Shaq on Howard: "Superman my ass"


o'neal.jpgShaquille O’Neal has not only been playing like his old self lately, after his Cavaliers beat the Magic Monday, he was talking like his old self as well.

And Shaq went off on Dwight Howard and the fact the Magic chose to double team him. Starting by saying “Superman my ass.”

“When I was coming up and there was Pat Ewing and Hakeem (Olajuwon) and I never doubled anybody. You tell me who the real Superman is. Don’t compare me to nobody. I’d rather not me mentioned, I’m offended.”

“Don’t let them double team me and make it a him vs. me thing. 18 years straight: Hakeem, (Pat) Ewing, Rik Smits, (Tim) Duncan, (David) Robinson, the best of the best, straight up. I never doubled nobody. Nor have I ever asked for double team.”

Shaq learned a few things from Phil Jackson back in the day — his “off the cuff” remarks often have a subtext and goal.

Even with what’s left of Shaq, he is hard to cover one-on-one — he is too big, too strong, too savvy in getting off his shots to really stop if he gets the ball deep on the block. But he can’t beat the double team like he once did. The Magic’s system took him largely out of the game — he had 10 points, six rebounds and sat out a lot with foul trouble.

So Shaq challenges Howard’s manhood, tries to goad him into single coverage for the next meeting. Because as good a defender as Howard is, Shaq can do some damage one-on-one. Shaq was trying to set up the two meetings left between these teams, and more importantly the playoff meetings down the line.

James Harden: “I am the best player in the league. I believe that.”

James Harden, Stephen Curry
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James Harden was the MVP last season — if you ask his fellow NBA players.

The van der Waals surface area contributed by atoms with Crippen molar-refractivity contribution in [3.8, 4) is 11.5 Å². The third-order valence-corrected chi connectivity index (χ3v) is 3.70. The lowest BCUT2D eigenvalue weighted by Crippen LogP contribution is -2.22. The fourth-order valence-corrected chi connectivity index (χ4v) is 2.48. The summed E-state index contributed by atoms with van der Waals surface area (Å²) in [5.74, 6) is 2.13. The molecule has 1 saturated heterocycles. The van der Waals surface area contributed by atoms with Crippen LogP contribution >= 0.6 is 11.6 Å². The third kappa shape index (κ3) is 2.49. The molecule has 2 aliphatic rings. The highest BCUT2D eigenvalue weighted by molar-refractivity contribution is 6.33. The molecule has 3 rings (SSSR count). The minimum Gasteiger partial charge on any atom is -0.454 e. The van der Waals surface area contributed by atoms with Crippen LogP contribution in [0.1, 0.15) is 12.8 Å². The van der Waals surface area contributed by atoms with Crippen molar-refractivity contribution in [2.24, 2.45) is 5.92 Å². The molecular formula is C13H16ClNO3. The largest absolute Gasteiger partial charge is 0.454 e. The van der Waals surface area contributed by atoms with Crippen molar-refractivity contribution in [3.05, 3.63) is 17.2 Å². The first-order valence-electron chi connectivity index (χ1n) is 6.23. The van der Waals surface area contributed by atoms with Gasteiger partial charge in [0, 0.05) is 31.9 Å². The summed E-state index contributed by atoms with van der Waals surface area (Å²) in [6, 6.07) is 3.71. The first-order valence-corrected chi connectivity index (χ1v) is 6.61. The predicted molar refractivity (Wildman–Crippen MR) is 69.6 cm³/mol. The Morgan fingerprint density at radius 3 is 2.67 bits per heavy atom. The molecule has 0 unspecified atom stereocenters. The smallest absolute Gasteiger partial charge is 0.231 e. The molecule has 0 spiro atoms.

The traditional award (based on a media vote) went to Stephen Curry (in the closest vote in four years), and that was the right call (in my mind). But from the time it happened Harden did not buy it. And he still doesn’t buy it. In the least — and he’s using that as fuel for this season. That’s what he told Fran Blinebury over at

“I am the best player in the league. I believe that,” he said. “I thought I was last year, too.”

Well, it’s a more realistic claim than Paul George’s.

“But that award means most valuable to your team. We finished second in the West, which nobody thought we were going to do at the beginning of the year even when everybody was healthy. We were near the top in having the most injuries. We won our division in a division where every single team made the playoffs.

“There’s so many factors. I led the league in total points scored, minutes played. Like I said, I’m not taking anything away from Steph, but I felt I deserved the Most Valuable Player. That stays with me.”

That’s very Kobe Bryant of you to turn that into fuel. Defining the MVP Award is an annual discussion that nobody agrees on.

I could get into how Harden was the old-school, traditional stats MVP, how that ignores how Steve Kerr used Curry, and how that opened up the Warriors’ offense to championship levels. Curry put up numbers, but he was also the distraction, the bright star that Kerr used to open up looks for Klay Thompson, Draymond Green, and others. Curry’s strength was not just what he did with the ball in his hands, but his gravity to draw defenders even when he didn’t. Did the Warriors stay healthier than the Rockets? No doubt. Should Curry be penalized for that?

It’s simple for Harden — if he can put up those numbers again, if he can be the fulcrum of a top offense, he will be in the discussion for MVP again. And, if he can lead the Rockets beyond the conference finals, nobody will talk about that MVP snub anyway.